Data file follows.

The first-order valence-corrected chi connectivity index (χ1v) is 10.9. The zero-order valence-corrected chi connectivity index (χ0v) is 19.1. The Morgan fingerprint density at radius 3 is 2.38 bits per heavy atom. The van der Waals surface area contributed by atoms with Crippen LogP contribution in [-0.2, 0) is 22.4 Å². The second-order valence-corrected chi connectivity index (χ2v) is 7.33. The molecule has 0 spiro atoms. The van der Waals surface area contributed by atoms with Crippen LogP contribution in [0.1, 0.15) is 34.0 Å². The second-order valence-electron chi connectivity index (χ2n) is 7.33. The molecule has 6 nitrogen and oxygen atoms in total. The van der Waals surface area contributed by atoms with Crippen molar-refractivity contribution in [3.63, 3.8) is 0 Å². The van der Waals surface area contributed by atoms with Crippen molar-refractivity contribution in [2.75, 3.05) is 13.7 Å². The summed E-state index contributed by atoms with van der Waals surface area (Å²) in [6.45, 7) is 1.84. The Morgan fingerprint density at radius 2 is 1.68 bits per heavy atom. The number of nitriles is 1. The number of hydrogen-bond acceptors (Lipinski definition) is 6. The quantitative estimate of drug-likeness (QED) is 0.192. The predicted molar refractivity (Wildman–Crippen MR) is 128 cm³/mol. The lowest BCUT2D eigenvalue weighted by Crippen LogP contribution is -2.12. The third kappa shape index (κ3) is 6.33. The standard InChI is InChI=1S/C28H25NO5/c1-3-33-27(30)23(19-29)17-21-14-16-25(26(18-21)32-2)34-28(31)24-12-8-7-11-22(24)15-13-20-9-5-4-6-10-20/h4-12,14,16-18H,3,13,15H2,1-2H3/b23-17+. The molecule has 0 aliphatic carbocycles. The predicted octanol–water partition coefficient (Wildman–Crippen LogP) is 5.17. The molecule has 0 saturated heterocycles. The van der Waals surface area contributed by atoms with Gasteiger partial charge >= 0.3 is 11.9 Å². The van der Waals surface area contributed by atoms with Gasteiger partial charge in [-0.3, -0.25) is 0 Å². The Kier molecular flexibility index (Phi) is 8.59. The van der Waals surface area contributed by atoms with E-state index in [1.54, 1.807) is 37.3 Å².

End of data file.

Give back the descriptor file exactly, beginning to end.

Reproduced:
The first-order valence-corrected chi connectivity index (χ1v) is 10.9. The zero-order valence-corrected chi connectivity index (χ0v) is 19.1. The Morgan fingerprint density at radius 3 is 2.38 bits per heavy atom. The van der Waals surface area contributed by atoms with Crippen LogP contribution in [-0.2, 0) is 22.4 Å². The second-order valence-corrected chi connectivity index (χ2v) is 7.33. The molecule has 0 spiro atoms. The van der Waals surface area contributed by atoms with Crippen LogP contribution in [0.1, 0.15) is 34.0 Å². The second-order valence-electron chi connectivity index (χ2n) is 7.33. The molecule has 6 nitrogen and oxygen atoms in total. The van der Waals surface area contributed by atoms with Crippen molar-refractivity contribution in [3.63, 3.8) is 0 Å². The van der Waals surface area contributed by atoms with Crippen molar-refractivity contribution in [2.75, 3.05) is 13.7 Å². The summed E-state index contributed by atoms with van der Waals surface area (Å²) in [6.45, 7) is 1.84. The Morgan fingerprint density at radius 2 is 1.68 bits per heavy atom. The number of nitriles is 1. The number of hydrogen-bond acceptors (Lipinski definition) is 6. The quantitative estimate of drug-likeness (QED) is 0.192. The predicted molar refractivity (Wildman–Crippen MR) is 128 cm³/mol. The lowest BCUT2D eigenvalue weighted by Crippen LogP contribution is -2.12. The third kappa shape index (κ3) is 6.33. The standard InChI is InChI=1S/C28H25NO5/c1-3-33-27(30)23(19-29)17-21-14-16-25(26(18-21)32-2)34-28(31)24-12-8-7-11-22(24)15-13-20-9-5-4-6-10-20/h4-12,14,16-18H,3,13,15H2,1-2H3/b23-17+. The molecule has 0 aliphatic carbocycles. The predicted octanol–water partition coefficient (Wildman–Crippen LogP) is 5.17. The molecule has 0 saturated heterocycles. The van der Waals surface area contributed by atoms with Gasteiger partial charge >= 0.3 is 11.9 Å². The van der Waals surface area contributed by atoms with Gasteiger partial charge in [-0.3, -0.25) is 0 Å². The Kier molecular flexibility index (Phi) is 8.59. The van der Waals surface area contributed by atoms with E-state index in [1.54, 1.807) is 37.3 Å².